If that's what he said, I'm failing to get the logic of it all. If Campbell doesn't see that as a racial statement -- very much in the air, some will see it that way, some won't -- then why is it suspendable at all? What about using a Vaudeville-esque comedy bit in a chirp is seen as being worthy of a suspension if you don't believe it was a racial statement?

“There is no debate over what was said,” Panthers coach Kevin Dineen said. “The content or the context of the comment can and should be debated over what the intent of the comments were. I have a lot of respect for Krys Barch and how he’s handled himself the past five days. This has been extremely tough on him. At the end of the day, all the information was laid out there. We respect the league’s decision and move on.”

There are a lot of people that are going to be taken aback by the brevity of a one-game suspension for Barch's alleged actions. It seems to be a light sentence when compared to Sean Avery getting six games when talking about his ex-girlfriend and using the term sloppy seconds. Many are going to say it's another example of Campbell's old wheel of justice. Remember, it's still Campbell's duty to deal with player conduct cases, not Brendan Shanahan's.

This is in pretty stark contrast to Avery, who clear-as-day said his suspendable words to the gathered media. Plus, the intent of Barch's words is debateable, those of Avery were not.

It's worth noting that Barch called Subban personally and explained to him that there was no racial intent behind his comment at all and Subban understood.

To me it feels like the suspension is being given to Barch because the NHL feels there has to be a suspension. This was a much-discussed story when it happened. But I just can't understand how the NHL can view it as non-racial but still worthy of a suspension. It feels like an image decision more than anything.

More NHL Discipline News Here

Photo: Getty Images

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Posted on: January 4, 2012 11:00 am
Edited on: January 4, 2012 11:21 am
 

Panthers sign veteran center John Madden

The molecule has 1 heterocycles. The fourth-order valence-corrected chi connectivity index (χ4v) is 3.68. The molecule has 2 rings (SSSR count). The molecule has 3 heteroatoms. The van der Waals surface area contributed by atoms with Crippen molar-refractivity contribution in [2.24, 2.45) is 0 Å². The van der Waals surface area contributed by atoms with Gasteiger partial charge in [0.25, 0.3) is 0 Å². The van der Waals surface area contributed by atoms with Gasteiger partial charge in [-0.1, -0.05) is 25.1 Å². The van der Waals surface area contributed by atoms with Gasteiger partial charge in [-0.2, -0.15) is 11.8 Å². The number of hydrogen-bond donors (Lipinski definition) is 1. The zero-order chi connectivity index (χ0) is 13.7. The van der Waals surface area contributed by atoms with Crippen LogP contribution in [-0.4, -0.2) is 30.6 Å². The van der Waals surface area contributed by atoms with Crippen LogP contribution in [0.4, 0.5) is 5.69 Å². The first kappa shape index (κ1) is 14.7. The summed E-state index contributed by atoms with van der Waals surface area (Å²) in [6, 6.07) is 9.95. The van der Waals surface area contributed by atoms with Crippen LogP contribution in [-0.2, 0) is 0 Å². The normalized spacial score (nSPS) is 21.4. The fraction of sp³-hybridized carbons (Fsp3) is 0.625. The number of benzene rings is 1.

By Brian Stubits

It took a few extra days, but the Florida Panthers have reached a deal with veteran free-agent centerman John Madden on a one-year contract. The team announced the expected move on Wednesday morning.

Madden, who played with the Minnesota Wild last season, was still skating and keeping in hockey shape as the season wore on hoping that he could find a landing spot. When the Panthers were beat up, down seven forwards at one time, the interest grew to Wednesday's climax of Madden officially being announced as a Panther.

The connection to Florida, of course, comes through GM Dale Tallon. It was Tallon who brought Madden on board in Chicago where he played with now fellow Panthers Kris Versteeg, Brian Campbell and Tomas Kopecky on their way to winning the Stanley Cup. Madden also won two Cups while with the New Jersey Devils.

“John is a veteran player who brings to our team a wealth of playing experience having won two Stanley Cups with New Jersey and one with Chicago,” Tallon said in the team's release. “He is a hard working and responsible forward who plays well at both ends of the ice and is excellent on face-offs."

As Tallon noted, one of Madden's big strengths will be his faceoff ability. He has also always been recognized for his ability to kill penalties, an area where the Panthers could use a little help and won the Selke Award in 2001. Plus, he adds a little more veteran presence to the locker room, value that as you will.

In his career, the 38-year-old has also added 162 goals -- including 12 last season -- and 183 assists.

Madden will travel with the team for their two-game, back-to-back road trip to the Rangers on Thursday and then his former Devils team on Friday.

The need for Madden to come in and play immediately is lessening for the Panthers, who are still hanging on to first place in the Southeast, but that's partly due to games in hand. A light but tough schedule in the month of January will tell a lot about this team's staying power. But the good news is that Marcel Goc and Mikael Samuelsson appear to be on the verge of returning after their injuries.

Photo: Getty Images